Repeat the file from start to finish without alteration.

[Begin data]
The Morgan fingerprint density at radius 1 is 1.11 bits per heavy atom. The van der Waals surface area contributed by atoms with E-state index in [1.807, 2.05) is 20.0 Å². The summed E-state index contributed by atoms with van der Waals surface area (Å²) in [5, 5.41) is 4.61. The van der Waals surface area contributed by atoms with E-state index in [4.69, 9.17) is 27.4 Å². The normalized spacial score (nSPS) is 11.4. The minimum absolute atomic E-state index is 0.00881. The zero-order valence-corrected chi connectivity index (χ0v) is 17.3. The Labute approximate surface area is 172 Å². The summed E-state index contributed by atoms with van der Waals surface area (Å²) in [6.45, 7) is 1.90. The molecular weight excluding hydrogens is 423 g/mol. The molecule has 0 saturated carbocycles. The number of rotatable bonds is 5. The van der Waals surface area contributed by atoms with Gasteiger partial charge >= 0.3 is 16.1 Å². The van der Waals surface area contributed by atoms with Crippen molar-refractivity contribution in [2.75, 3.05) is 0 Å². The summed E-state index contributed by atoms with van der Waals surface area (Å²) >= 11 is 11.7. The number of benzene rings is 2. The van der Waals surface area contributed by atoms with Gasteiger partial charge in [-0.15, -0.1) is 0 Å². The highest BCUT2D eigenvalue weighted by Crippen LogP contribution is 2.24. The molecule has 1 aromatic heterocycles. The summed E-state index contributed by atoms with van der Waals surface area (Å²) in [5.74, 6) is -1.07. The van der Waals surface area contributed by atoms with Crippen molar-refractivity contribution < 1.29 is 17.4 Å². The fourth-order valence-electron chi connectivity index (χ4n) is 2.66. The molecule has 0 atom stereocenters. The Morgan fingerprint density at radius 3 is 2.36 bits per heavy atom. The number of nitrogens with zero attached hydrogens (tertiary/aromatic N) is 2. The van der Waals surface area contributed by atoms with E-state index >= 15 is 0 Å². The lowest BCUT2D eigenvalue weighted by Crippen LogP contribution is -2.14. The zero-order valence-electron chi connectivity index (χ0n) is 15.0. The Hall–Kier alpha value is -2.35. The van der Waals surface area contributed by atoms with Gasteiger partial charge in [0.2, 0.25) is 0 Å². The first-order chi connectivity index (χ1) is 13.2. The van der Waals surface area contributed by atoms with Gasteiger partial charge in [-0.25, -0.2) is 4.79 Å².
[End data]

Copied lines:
The Morgan fingerprint density at radius 1 is 1.11 bits per heavy atom. The van der Waals surface area contributed by atoms with E-state index in [1.807, 2.05) is 20.0 Å². The summed E-state index contributed by atoms with van der Waals surface area (Å²) in [5, 5.41) is 4.61. The van der Waals surface area contributed by atoms with E-state index in [4.69, 9.17) is 27.4 Å². The normalized spacial score (nSPS) is 11.4. The minimum absolute atomic E-state index is 0.00881. The zero-order valence-corrected chi connectivity index (χ0v) is 17.3. The Labute approximate surface area is 172 Å². The summed E-state index contributed by atoms with van der Waals surface area (Å²) in [6.45, 7) is 1.90. The molecular weight excluding hydrogens is 423 g/mol. The molecule has 0 saturated carbocycles. The number of rotatable bonds is 5. The van der Waals surface area contributed by atoms with Gasteiger partial charge >= 0.3 is 16.1 Å². The van der Waals surface area contributed by atoms with Crippen molar-refractivity contribution in [2.75, 3.05) is 0 Å². The summed E-state index contributed by atoms with van der Waals surface area (Å²) >= 11 is 11.7. The number of benzene rings is 2. The van der Waals surface area contributed by atoms with Gasteiger partial charge in [-0.15, -0.1) is 0 Å². The highest BCUT2D eigenvalue weighted by Crippen LogP contribution is 2.24. The molecule has 1 aromatic heterocycles. The summed E-state index contributed by atoms with van der Waals surface area (Å²) in [5.74, 6) is -1.07. The van der Waals surface area contributed by atoms with Crippen molar-refractivity contribution < 1.29 is 17.4 Å². The fourth-order valence-electron chi connectivity index (χ4n) is 2.66. The molecule has 0 atom stereocenters. The Morgan fingerprint density at radius 3 is 2.36 bits per heavy atom. The number of nitrogens with zero attached hydrogens (tertiary/aromatic N) is 2. The van der Waals surface area contributed by atoms with E-state index >= 15 is 0 Å². The lowest BCUT2D eigenvalue weighted by Crippen LogP contribution is -2.14. The zero-order valence-electron chi connectivity index (χ0n) is 15.0. The Hall–Kier alpha value is -2.35. The van der Waals surface area contributed by atoms with Gasteiger partial charge in [0.2, 0.25) is 0 Å². The first-order chi connectivity index (χ1) is 13.2. The van der Waals surface area contributed by atoms with Gasteiger partial charge in [-0.25, -0.2) is 4.79 Å².